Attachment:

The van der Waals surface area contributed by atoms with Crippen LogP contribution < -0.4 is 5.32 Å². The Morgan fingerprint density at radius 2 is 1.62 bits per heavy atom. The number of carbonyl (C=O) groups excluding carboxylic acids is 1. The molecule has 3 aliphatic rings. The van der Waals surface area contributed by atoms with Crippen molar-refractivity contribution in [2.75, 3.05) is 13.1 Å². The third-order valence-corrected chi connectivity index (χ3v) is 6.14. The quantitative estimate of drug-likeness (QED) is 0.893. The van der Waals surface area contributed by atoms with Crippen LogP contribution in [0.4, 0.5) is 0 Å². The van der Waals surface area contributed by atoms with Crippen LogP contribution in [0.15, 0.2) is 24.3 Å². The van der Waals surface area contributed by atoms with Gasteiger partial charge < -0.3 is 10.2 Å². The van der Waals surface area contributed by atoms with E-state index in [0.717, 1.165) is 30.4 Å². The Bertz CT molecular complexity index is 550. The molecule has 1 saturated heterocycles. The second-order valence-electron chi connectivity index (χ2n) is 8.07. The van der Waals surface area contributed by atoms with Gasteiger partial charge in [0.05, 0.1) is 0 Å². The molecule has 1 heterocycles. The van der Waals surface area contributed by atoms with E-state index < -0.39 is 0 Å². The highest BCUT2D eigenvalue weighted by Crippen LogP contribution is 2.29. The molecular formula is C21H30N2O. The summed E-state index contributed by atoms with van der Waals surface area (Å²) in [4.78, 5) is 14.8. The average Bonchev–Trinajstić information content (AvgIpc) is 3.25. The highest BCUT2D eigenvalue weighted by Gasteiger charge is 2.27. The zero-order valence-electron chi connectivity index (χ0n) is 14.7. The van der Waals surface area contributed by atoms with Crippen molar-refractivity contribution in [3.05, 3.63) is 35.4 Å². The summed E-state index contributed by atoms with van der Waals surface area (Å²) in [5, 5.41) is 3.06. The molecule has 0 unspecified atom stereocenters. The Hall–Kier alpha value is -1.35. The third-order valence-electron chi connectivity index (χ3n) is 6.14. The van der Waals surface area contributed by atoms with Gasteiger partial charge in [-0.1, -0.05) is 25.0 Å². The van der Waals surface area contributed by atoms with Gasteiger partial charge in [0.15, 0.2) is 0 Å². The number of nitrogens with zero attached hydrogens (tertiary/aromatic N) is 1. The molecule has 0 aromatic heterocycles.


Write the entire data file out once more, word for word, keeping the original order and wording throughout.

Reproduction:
The van der Waals surface area contributed by atoms with Crippen LogP contribution < -0.4 is 5.32 Å². The Morgan fingerprint density at radius 2 is 1.62 bits per heavy atom. The number of carbonyl (C=O) groups excluding carboxylic acids is 1. The molecule has 3 aliphatic rings. The van der Waals surface area contributed by atoms with Crippen molar-refractivity contribution in [2.75, 3.05) is 13.1 Å². The third-order valence-corrected chi connectivity index (χ3v) is 6.14. The quantitative estimate of drug-likeness (QED) is 0.893. The van der Waals surface area contributed by atoms with Crippen LogP contribution in [0.4, 0.5) is 0 Å². The van der Waals surface area contributed by atoms with Crippen LogP contribution in [0.15, 0.2) is 24.3 Å². The van der Waals surface area contributed by atoms with Gasteiger partial charge < -0.3 is 10.2 Å². The van der Waals surface area contributed by atoms with E-state index in [0.717, 1.165) is 30.4 Å². The Bertz CT molecular complexity index is 550. The molecule has 1 saturated heterocycles. The second-order valence-electron chi connectivity index (χ2n) is 8.07. The van der Waals surface area contributed by atoms with Gasteiger partial charge in [0.05, 0.1) is 0 Å². The molecule has 1 heterocycles. The van der Waals surface area contributed by atoms with E-state index < -0.39 is 0 Å². The highest BCUT2D eigenvalue weighted by Crippen LogP contribution is 2.29. The molecular formula is C21H30N2O. The summed E-state index contributed by atoms with van der Waals surface area (Å²) in [4.78, 5) is 14.8. The average Bonchev–Trinajstić information content (AvgIpc) is 3.25. The highest BCUT2D eigenvalue weighted by Gasteiger charge is 2.27. The zero-order valence-electron chi connectivity index (χ0n) is 14.7. The van der Waals surface area contributed by atoms with Crippen molar-refractivity contribution in [3.05, 3.63) is 35.4 Å². The summed E-state index contributed by atoms with van der Waals surface area (Å²) in [5, 5.41) is 3.06. The molecule has 0 unspecified atom stereocenters. The Hall–Kier alpha value is -1.35. The third-order valence-electron chi connectivity index (χ3n) is 6.14. The van der Waals surface area contributed by atoms with Gasteiger partial charge in [-0.1, -0.05) is 25.0 Å². The van der Waals surface area contributed by atoms with Gasteiger partial charge in [0.15, 0.2) is 0 Å². The number of nitrogens with zero attached hydrogens (tertiary/aromatic N) is 1. The molecule has 0 aromatic heterocycles.